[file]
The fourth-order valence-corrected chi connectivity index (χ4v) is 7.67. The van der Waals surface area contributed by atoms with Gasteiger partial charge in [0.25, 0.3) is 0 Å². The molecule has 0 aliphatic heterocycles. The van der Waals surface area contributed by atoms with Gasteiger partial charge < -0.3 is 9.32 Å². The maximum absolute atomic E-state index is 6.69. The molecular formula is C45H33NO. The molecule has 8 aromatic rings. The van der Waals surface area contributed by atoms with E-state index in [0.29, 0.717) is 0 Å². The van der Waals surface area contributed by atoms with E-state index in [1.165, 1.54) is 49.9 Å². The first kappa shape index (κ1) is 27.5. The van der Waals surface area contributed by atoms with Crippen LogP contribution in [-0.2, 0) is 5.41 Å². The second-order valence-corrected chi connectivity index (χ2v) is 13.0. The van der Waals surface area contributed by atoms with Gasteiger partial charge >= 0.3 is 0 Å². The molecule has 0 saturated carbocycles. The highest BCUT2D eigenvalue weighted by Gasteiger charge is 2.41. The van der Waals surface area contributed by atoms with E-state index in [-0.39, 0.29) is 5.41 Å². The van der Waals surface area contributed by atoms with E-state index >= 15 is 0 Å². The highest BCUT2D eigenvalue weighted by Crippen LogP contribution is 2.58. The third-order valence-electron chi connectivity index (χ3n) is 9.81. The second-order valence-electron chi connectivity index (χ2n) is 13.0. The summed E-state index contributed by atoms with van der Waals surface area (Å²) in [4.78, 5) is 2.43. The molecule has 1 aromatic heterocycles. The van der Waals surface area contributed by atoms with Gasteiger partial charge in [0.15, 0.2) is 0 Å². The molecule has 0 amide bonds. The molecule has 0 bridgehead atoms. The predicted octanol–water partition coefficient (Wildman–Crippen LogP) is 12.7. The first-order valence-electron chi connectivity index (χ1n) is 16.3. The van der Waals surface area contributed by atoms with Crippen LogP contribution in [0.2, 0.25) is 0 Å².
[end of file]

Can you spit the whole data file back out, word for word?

The fourth-order valence-corrected chi connectivity index (χ4v) is 7.67. The van der Waals surface area contributed by atoms with Gasteiger partial charge in [0.25, 0.3) is 0 Å². The molecule has 0 aliphatic heterocycles. The van der Waals surface area contributed by atoms with Gasteiger partial charge < -0.3 is 9.32 Å². The maximum absolute atomic E-state index is 6.69. The molecular formula is C45H33NO. The molecule has 8 aromatic rings. The van der Waals surface area contributed by atoms with E-state index in [0.29, 0.717) is 0 Å². The van der Waals surface area contributed by atoms with E-state index in [1.165, 1.54) is 49.9 Å². The first kappa shape index (κ1) is 27.5. The van der Waals surface area contributed by atoms with Crippen LogP contribution in [-0.2, 0) is 5.41 Å². The second-order valence-corrected chi connectivity index (χ2v) is 13.0. The van der Waals surface area contributed by atoms with Gasteiger partial charge >= 0.3 is 0 Å². The molecule has 0 saturated carbocycles. The highest BCUT2D eigenvalue weighted by Gasteiger charge is 2.41. The van der Waals surface area contributed by atoms with E-state index in [-0.39, 0.29) is 5.41 Å². The van der Waals surface area contributed by atoms with E-state index >= 15 is 0 Å². The highest BCUT2D eigenvalue weighted by Crippen LogP contribution is 2.58. The third-order valence-electron chi connectivity index (χ3n) is 9.81. The second-order valence-electron chi connectivity index (χ2n) is 13.0. The summed E-state index contributed by atoms with van der Waals surface area (Å²) in [4.78, 5) is 2.43. The molecule has 1 aromatic heterocycles. The van der Waals surface area contributed by atoms with Gasteiger partial charge in [0.15, 0.2) is 0 Å². The molecule has 0 amide bonds. The molecule has 0 bridgehead atoms. The predicted octanol–water partition coefficient (Wildman–Crippen LogP) is 12.7. The first-order valence-electron chi connectivity index (χ1n) is 16.3. The van der Waals surface area contributed by atoms with Crippen LogP contribution in [0.2, 0.25) is 0 Å².